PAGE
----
Monday, January 18, 2010

Holy Toledo


I have been asked a few times before and after my time in Madrid about whether I saw any other places while I was in Spain. Trust me, the short period of time (six full days) we were there was not enough to see the whole of the city. I missed seeing Real Madrid's stadium, the Egyptian temple, and about twenty-three museums, which were all closed on the many and varied holidays that occurred during our stay. We also successfully executed a failed visit to El Escorial, a palace of the Spanish monarchy thirty miles north of Madrid that happened to be closed on New Year's Eve, despite no mention of this fact in our guidebooks.
Not all our side trips ended in such disaster. Our trip, through customs, for instance, was an improvement over last year in Dublin. More relevantly, on the fourth day of our stay we hopped on a bus and rode out to Toledo. Unless its namesake in Ohio, this Toledo isn't a barren wasteland of post-manufacturing era America despair.
I will provide a disclaimer vis a vis the American Toledo: I've never been there, but it is in Ohio so I just assume no one in their right mind would want to go there. I would argue that its only fair to poke fun at Ohio as they are probably making fun of us in South Carolina as I speak. If they are not they sure as hell should be.
Anyway, back to the subject at hand, Spanish Toledo. Located, as you may have guessed, only forty-five minutes by bus outside of Madrid, Toledo was once the capital of the country, in fact as recently as the 1500s. Seems like just yesterday. During the Middle Ages Toledo was vitally important in the retention of lost knowledge throughout Christendom. The vast libraries taken back from the Moors during the reconquest of Toledo in the 11th century were translated into Latin and Spanish, thus preserving the Pythagorean theorem amongst other moldy treatises. Without their painstaking labors Shaq would have never been able to spout the immortal words, "My game is like the Pythagorean theorem: there is no solution."
Toledo is one of only a handful of cities to have been declared an UNESCO world heritage site. When you arrive and see the place for the first time, you immediately have to applaud their decision. Sitting atop a hill overlooking the Tagus River, which runs bestride the town, Toledo possesses an ideal geographical location. You don't just get named a world heritage site by looking hot in the swim suit competition, though. Toledo happens to have the goods architecturally and aesthetically, showing off an array of buildings and streets, many dating back to the medieval period.
One of the most famous of these is the Cathedral of Toledo, completed in 1493 after two hundred and fifty plus years of construction. Surely the project did not go over budget. Seriously though, you thought modern contractors dawdled.
When you get inside you can appreciate what took so long. The craftsmanship is unparalleled - every little nook and cranny is a work of art that must have taken an immense amount of time to complete.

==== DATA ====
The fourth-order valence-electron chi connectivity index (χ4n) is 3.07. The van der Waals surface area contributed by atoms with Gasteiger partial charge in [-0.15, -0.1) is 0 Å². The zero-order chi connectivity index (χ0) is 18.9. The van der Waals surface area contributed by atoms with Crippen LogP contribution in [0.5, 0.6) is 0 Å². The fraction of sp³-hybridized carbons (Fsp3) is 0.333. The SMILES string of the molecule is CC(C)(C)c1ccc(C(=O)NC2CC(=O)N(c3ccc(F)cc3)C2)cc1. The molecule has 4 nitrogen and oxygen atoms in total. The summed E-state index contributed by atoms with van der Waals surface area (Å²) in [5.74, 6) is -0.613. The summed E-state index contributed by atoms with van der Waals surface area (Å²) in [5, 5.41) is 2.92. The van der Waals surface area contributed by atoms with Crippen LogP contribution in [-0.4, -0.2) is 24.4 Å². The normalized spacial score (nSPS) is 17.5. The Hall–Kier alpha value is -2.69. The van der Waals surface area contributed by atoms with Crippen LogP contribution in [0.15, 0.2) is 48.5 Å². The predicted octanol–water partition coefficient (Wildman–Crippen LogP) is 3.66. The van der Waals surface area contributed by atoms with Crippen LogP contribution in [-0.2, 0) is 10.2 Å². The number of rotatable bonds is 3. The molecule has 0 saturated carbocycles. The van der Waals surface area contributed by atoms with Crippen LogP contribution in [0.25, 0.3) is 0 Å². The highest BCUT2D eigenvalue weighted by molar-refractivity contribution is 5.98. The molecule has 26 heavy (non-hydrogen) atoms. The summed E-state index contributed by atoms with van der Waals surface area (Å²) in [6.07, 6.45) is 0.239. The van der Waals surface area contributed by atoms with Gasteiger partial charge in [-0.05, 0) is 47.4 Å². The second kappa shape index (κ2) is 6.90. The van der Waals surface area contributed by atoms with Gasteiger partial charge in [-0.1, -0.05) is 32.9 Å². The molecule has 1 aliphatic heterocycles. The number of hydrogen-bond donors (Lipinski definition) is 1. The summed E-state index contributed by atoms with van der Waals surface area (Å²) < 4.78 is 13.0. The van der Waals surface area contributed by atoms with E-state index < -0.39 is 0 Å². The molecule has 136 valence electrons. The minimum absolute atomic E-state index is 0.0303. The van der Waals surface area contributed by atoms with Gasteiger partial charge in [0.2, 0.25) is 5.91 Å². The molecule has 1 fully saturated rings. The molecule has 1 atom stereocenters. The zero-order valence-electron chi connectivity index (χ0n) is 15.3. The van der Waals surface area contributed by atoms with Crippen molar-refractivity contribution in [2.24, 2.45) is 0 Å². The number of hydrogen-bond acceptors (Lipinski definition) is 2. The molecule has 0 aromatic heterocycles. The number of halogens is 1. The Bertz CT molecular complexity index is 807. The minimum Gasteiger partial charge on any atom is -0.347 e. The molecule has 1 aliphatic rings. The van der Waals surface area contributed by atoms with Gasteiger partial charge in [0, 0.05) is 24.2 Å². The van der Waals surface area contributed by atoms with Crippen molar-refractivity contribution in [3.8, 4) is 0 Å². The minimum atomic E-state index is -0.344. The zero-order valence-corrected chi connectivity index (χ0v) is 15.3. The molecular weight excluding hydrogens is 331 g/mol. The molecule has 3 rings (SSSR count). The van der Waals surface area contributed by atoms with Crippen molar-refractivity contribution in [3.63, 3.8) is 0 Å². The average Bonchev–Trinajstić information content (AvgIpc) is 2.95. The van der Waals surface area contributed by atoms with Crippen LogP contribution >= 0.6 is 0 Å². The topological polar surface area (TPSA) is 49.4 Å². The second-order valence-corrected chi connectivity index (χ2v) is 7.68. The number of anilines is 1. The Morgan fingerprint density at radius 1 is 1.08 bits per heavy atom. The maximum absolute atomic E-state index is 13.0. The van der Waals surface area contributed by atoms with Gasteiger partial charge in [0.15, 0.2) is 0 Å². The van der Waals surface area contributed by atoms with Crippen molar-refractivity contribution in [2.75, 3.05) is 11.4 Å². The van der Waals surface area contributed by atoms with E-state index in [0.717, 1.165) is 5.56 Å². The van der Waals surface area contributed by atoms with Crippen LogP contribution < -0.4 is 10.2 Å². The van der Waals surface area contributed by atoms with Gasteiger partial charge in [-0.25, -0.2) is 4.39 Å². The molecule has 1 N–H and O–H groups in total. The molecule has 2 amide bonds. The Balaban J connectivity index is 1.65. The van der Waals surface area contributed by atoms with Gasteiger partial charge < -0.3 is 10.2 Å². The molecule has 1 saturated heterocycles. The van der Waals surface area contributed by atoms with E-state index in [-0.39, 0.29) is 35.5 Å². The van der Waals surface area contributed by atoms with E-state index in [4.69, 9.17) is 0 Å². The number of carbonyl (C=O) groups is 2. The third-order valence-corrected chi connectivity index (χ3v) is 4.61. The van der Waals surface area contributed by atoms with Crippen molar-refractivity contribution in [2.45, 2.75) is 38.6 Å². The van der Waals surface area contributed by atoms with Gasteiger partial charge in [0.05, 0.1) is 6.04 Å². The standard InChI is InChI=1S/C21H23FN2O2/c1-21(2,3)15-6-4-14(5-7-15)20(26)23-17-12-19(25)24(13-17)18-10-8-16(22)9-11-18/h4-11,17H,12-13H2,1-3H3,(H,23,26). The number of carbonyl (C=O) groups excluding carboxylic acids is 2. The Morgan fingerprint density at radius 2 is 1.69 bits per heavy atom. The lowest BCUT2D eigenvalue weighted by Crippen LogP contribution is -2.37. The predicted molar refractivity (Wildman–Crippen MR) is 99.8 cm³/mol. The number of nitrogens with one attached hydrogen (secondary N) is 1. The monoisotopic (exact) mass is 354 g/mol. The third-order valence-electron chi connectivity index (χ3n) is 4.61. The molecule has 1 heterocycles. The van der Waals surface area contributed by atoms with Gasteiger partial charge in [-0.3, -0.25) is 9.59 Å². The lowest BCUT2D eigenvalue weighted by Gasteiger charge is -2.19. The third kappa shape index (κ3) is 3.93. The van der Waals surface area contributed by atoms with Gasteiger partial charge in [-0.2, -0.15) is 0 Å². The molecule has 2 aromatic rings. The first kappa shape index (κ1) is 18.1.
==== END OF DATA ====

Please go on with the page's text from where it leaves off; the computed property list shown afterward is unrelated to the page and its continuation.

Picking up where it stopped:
No expense was spared. Seemingly every ounce of gold Cortes and Pizarro plundered from the hapless Native Americans was used in the cathedral, most of the precious metal going to make the processional monstrance pictured above. The device, still in use today and needing the services of four poor bastards to carry the thing, is composed of over five hundred different pieces and utilizes 2,000 screws (equal to ten years of Wilt Chamberlain's life).
Another building that dates from the same period is the Monasterio San Juan de los Reyes. Construction moved a little more briskly here, with completion taking a mere twenty-seven years. Ferdinand and Isabella, the monarchs who completed the reconquest of Spain and funded Columbus's excursions to Asia, er America, had the place built to commemorate their victory over the Moors at Toro. The couple originally intended to be buried here but ended up entombed in Granada after no one wanted to drag their rotting corpses the necessary several hundred miles back to Toledo.
A newer structure worth seeing is the Alcazar, a word which means fortress in Arabic. With a dominating view of the Tagus River flowing beneath, the strategic significance of the ground upon which Toledo was built is immediately apparent. The view of the bluffs across from the fortress is stunning and you can ride an elevator to cafe at the top of the building and take a panoramic look at the whole ball of wax. The famous painter El Greco (Greek name George Papadapolis) moved here from his original home in Greece for a quick job, fell in love, and forgot to ever go back to Greece.
One last piece of advice for those planning to tackle the journey to Toledo. Under no circumstances should you attempt to drive there - signs are poor and the very few roads in the old town are one way and more narrow than Glenn Beck's mind. Places for parking your automobile? The locals there laugh at your silly concept.
Instead, break out those tennis shoes and get ready for a stroll. The old city is not that big, but it certainly is confusing. Bringing a compass might be advisable, as navigating through the twisting, turning streets is not much easier, but it is more convenient. Anyone who can walk from the Alcazar to the San Juan monastery without getting lost deserves a merit badge. If not for the helpful intervention of taxis and buses, we would still be trapped amidst the city's maze-like alleyways. Part of me kind of wishes I was, there are certainly much worse places to be, say Ohio for example.

P.S.: for a more fact-driven, rational account of Toledo, check out my brother's story for the Franklin Press here.

2 comments:

rjmera said...

Man, I have to visit the land of my ancestors! Incidentally, I have friends in the Canary Islands... should hit that up, no?

Alastair McCandless said...

Let me know, that sounds really exciting!